Of course OSM is not a great source of addresses either, as it simply doesn't have data for so many regions.


USA and Canada only :( Ah well, can't have everything.


Kind of funny that they trust Google Maps more for their contact page ;) https://unwiredlabs.com/contact


I'm more worried that OpenStreetMap is misspelled several times and the OSM license listed as CC-BY while it should be ODbL (http://www.openstreetmap.org/copyright).


We'll check that out right away, thanks!


I need to correct myself. The license in the footer references the map tiles in the background. Those were created from pre-2012 data and at that point OpenStreetMap still using the CC-YA license.


Would like to see this default to HTTPS. Addresses can often reveal lots of personal information.


Sorry for the simple question here, but what would a person use this for? What is the use case?

Thank you


Here's an actual workflow I have worked on:

"I'm at 50.00000N, 15.00000E (a GPS coordinate). How do I get to the Foo Bar in Baz City (a text input or selection), by public transit (a choice of transport modes)?"

- Reverse geocode "bus stop or train stop or tram stop near 50 N, 15 E" - "there's a bus stop named Xyzzy at 50.0012 N, 15.0003 E"

- Geocode "Foo Bar, Baz City" - "51 N, 14 E"

- Reverse geocode "bus stop or train stop or tram stop near 51 N, 14 E" - "there's a train station named Baz City Central at 50.99998 N, 14.001 E"

(plus routing and scheduling on top of that - but that is beyond the scope of geocoding, which is one part of the toolchain)

Other example: "I'm at 50 N, 15 E; get me a list of restaurants around here" (optionally: non-smoking, currently open - not sure if Nominatim directly supports filtering like that)


Thank you for the detailed reply. I understand it would be normally used for an app which provides travel planning abilities now.


That is one of the possible uses, indeed; I'm pretty sure someone else has used it in a more creative way :)


To geocode means to transform an address into a location.

So say you have a textual address and want to know where it is located. You feed it into a geocoder and it returns a location.

The same database can often be used to go the other direction, taking a location and returning the name and other details about a place.


Here's a use case I've encountered: Find me all the auto repair shops within X miles of this street address, where the database of repair shops is populated from street addresses as well.


I've worked on a few projects where I've needed to know pairwise distances among a set of addresses.


Wow, I had no idea that Geocoding was so big around here, nice to see. So a question for all of you geocoders, how are you testing and determining accuracy? ie, how many "failed to geocode records" out of an arbitrary number could I expect given that the address is properly formatted?

By the way, (again, at least for the US), the best (fastest, very accurate) geocoder I've ever used was created by Alteryx. I've always been curious if it's actually their own geocoder, or they are using another service in the background. (edited to add: though of course, this is for Alteryx's proprietary system, and though it provides decent ways to get the data in/out, it's not simply a plug and play system if you're writing your own software.)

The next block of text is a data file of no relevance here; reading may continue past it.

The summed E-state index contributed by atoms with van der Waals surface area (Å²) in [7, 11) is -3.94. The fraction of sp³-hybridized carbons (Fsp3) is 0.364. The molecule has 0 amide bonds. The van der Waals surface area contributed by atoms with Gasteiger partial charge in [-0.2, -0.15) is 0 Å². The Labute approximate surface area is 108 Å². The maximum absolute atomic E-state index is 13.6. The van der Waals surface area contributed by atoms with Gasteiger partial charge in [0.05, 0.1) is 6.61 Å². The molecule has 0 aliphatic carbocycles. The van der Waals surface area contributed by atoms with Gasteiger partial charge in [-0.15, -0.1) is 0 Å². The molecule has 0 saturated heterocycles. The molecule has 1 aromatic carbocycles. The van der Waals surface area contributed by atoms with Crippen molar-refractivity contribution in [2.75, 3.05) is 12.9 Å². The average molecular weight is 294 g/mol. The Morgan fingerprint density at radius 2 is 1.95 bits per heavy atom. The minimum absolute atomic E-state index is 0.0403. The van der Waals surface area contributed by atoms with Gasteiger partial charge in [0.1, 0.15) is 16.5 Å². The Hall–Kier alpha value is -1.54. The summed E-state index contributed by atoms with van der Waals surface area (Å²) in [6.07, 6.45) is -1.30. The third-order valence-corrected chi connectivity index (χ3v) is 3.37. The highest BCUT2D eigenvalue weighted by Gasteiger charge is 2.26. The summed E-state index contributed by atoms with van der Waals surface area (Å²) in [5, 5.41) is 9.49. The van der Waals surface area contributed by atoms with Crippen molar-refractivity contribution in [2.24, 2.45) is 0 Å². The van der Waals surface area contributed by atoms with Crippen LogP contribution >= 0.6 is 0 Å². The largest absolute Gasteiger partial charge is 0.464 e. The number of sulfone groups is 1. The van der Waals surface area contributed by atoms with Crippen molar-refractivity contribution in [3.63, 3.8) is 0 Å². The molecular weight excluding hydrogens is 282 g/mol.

ESRI's is one of the worst; relatively slow, not all that accurate and worst of all (at least this was the case) it'll choke on anything over 300,000 records.


Hi, co-founder of the OpenCage Geocoder here.

I can't speak to the opinions of others, but for me your question is a lot like asking "what's the best programming language?" The only realistic answer is that it depends on your task. We're continually facing new customer requirements, and what one customer thinks is absolutely essential, the next guy couldn't care less about.

A good example is speed. For some clients every millisecond is critical (imagine real time bidding systems), for others they are running a batch process to geocode their database in the middle of the night and couldn't care less if it takes one hour or two. Likewise huge differences in requirements in terms of accuracy. Some clients will accept only perfection, meanwhile the next guy intentionally wants a vague answer so that consumer privacy is maintained. Then obviously there are big differences across countries, forward and reverse, etc, etc. Some clients must have the attributes that using an open data source like OpenStreetMap allows, others care only about price.

So there is almost certainly a perfect answer for your specific geocoding needs, but there is no perfect geocoder.


Thanks for replying, your data sources are amazing, it must have taken quite a bit of work to put them all together.

And I get that different users have different needs, but I'm still curious about the accuracy (it's geography after all, I don't care how fast the results are returned if they're wrong.) And especially given the multi-data sets that OpenCage uses, how do you know that you're returning the right results? (obviously there is the spatial aspect, ie, within 100 yards of the true location; but I'm most curious about the percentage of returned address with a greater than 90% probability of being the "correct" address.) I wouldn't expect it from most geocoder services, but that's what "ground truthing" is for.And what happens if you happen to come across conflicting results when you're using the multiple data sets?